Somatostatin-immunoreactive nerves and endocrine cells were localized by use of immunohistochemistry in human stomach, small and large intestine. The nature of the immunoreactivity in acid extracts of separated layers of intestine was determined with separation by high pressure liquid chromatography followed by detection with radioimmunoassay; authentic somatostatin-14 was found in the external musculature, which contains nerves, and in the submucosa and mucosa, which contain both nerve fibres and endocrine cells. The distribution of somatostatin nerves in the gastric antrum, duodenum, jejunum, ileum, ascending and sigmoid colon, and rectum is described. In the intestine many positive perikarya and fine varicose fibres were seen. Mucosal fibres formed a sub-epithelial plexus and a looser network in the lamina propria; this nerve supply was less dense in the large intestine. Submucous ganglia contained positive perikarya and terminals; many terminals formed pericellular baskets, mainly around non-reactive cells. A small number of nerve fibres were associated with submucosal blood vessels. The innervation of the circular and longitudinal muscle was sparse. Positive nerve terminals were seen in the myenteric plexus, although fewer than in the submucous ganglia; positive perikarya were scarce in myenteric ganglia. Somatostatin-immunoreactive nerves were found in the muscle layers and myenteric plexus of the gastric antrum, but were not detected in the antral mucosa and all layers of the gastric body. The distribution of human enteric somatostatin nerves is compared to that in small laboratory animals, and possible roles for these nerves are discussed.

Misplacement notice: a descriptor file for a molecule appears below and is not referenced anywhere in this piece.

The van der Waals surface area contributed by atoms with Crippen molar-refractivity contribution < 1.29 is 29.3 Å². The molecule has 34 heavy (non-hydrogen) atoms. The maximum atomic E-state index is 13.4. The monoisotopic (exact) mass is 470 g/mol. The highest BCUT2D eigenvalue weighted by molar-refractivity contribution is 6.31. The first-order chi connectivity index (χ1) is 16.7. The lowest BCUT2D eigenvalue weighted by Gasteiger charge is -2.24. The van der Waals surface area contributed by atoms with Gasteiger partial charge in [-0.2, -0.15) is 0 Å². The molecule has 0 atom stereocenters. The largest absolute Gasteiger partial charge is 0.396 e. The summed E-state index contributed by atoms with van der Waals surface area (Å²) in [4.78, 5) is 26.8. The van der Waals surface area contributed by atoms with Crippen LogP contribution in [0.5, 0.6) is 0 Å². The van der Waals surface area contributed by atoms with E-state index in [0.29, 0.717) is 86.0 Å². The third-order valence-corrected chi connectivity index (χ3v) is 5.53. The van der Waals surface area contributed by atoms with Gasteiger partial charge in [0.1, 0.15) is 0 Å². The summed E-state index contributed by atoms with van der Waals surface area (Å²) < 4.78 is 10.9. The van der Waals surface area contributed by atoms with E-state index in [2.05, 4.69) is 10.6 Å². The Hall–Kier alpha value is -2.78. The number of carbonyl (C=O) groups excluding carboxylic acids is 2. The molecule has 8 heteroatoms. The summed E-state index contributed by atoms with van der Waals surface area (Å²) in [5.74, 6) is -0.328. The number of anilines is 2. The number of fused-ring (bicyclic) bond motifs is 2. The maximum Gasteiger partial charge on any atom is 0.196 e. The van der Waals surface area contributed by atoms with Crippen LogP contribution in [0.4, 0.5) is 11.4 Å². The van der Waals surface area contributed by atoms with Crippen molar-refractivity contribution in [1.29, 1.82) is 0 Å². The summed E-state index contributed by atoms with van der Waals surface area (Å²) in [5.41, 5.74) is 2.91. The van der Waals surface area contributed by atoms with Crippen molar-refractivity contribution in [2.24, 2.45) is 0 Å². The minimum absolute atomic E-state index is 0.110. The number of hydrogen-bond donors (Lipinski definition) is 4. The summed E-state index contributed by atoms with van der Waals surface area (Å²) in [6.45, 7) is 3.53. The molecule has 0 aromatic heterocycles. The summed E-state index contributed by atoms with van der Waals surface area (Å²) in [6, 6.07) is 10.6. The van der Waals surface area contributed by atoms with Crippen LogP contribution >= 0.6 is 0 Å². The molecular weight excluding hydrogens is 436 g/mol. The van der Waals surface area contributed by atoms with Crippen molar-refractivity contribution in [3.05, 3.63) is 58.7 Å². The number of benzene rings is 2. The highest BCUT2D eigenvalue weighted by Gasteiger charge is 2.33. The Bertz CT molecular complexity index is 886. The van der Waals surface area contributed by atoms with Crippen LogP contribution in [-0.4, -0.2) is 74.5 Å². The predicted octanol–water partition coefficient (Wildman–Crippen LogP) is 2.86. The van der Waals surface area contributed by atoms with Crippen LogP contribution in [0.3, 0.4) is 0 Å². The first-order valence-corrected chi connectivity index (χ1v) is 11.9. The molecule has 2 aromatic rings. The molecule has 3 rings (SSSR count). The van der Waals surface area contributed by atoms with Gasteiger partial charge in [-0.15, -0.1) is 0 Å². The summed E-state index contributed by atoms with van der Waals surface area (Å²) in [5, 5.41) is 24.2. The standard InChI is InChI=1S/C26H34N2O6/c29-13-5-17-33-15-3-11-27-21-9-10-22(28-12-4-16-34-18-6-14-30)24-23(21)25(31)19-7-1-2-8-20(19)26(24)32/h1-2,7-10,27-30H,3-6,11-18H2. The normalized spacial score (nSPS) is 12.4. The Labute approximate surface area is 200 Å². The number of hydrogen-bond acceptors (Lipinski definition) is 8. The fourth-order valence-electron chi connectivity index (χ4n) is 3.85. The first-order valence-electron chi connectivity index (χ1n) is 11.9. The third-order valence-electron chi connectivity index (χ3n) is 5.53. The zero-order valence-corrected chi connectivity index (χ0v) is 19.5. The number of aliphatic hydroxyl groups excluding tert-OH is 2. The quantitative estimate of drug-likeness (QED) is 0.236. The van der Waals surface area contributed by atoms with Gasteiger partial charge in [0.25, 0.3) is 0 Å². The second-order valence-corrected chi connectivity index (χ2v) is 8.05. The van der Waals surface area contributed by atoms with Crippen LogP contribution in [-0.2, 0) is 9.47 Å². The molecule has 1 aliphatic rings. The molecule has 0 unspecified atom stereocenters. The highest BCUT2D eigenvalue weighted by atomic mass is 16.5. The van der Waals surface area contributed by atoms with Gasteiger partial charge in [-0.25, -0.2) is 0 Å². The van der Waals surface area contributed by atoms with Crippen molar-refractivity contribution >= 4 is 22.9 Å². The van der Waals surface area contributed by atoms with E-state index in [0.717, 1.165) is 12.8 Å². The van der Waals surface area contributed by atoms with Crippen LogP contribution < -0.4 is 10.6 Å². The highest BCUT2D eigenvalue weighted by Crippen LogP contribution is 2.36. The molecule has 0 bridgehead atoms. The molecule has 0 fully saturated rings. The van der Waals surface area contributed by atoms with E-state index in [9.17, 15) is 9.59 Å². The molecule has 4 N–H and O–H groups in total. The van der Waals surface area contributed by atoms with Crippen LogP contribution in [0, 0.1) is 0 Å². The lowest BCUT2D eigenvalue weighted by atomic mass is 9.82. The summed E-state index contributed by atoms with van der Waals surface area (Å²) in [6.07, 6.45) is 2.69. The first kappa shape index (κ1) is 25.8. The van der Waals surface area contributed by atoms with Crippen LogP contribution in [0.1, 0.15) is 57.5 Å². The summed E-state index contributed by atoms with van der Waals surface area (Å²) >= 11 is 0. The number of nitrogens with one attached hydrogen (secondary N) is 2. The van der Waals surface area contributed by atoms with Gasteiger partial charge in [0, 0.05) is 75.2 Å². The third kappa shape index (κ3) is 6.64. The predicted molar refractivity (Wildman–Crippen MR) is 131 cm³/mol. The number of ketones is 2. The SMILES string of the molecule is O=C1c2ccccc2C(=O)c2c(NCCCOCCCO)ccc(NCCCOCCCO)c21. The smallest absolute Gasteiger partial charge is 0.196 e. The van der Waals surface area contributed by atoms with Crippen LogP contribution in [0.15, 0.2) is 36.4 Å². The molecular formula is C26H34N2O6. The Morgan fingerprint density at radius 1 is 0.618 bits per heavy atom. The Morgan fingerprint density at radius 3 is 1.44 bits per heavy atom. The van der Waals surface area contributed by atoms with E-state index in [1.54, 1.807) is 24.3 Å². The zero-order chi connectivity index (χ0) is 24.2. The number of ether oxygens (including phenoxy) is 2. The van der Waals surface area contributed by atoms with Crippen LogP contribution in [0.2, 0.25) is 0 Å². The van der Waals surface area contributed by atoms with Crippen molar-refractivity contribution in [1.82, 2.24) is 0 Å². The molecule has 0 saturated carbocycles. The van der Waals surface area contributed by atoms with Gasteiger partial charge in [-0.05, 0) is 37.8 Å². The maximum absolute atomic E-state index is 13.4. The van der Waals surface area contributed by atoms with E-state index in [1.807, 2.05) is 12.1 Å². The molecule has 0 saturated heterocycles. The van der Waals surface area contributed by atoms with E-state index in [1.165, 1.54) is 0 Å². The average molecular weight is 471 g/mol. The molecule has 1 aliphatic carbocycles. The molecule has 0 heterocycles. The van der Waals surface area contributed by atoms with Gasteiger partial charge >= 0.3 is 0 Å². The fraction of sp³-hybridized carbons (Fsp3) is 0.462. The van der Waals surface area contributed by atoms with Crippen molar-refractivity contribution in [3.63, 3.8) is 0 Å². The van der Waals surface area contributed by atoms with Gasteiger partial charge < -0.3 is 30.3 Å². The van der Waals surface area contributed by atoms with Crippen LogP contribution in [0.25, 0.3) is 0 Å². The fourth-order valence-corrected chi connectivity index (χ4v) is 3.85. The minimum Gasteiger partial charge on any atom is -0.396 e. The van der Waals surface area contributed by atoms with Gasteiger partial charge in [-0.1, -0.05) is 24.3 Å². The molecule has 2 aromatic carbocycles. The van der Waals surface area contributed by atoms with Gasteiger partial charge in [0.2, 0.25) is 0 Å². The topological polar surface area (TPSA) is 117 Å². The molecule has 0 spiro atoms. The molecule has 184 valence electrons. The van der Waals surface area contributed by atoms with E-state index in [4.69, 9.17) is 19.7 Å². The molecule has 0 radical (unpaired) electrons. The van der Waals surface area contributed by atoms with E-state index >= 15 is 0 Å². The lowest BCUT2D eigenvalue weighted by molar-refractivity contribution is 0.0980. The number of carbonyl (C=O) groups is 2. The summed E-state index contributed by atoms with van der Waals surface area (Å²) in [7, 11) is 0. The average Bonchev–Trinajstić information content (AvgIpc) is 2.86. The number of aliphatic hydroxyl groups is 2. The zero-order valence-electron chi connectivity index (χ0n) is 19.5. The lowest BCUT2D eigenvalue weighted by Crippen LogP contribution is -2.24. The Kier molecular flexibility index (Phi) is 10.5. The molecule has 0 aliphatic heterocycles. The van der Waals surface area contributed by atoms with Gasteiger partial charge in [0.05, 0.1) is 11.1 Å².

- Intestine small
- Intestine, large
- Somatostatin immunoreactivity
- Somatostatin-containing neurons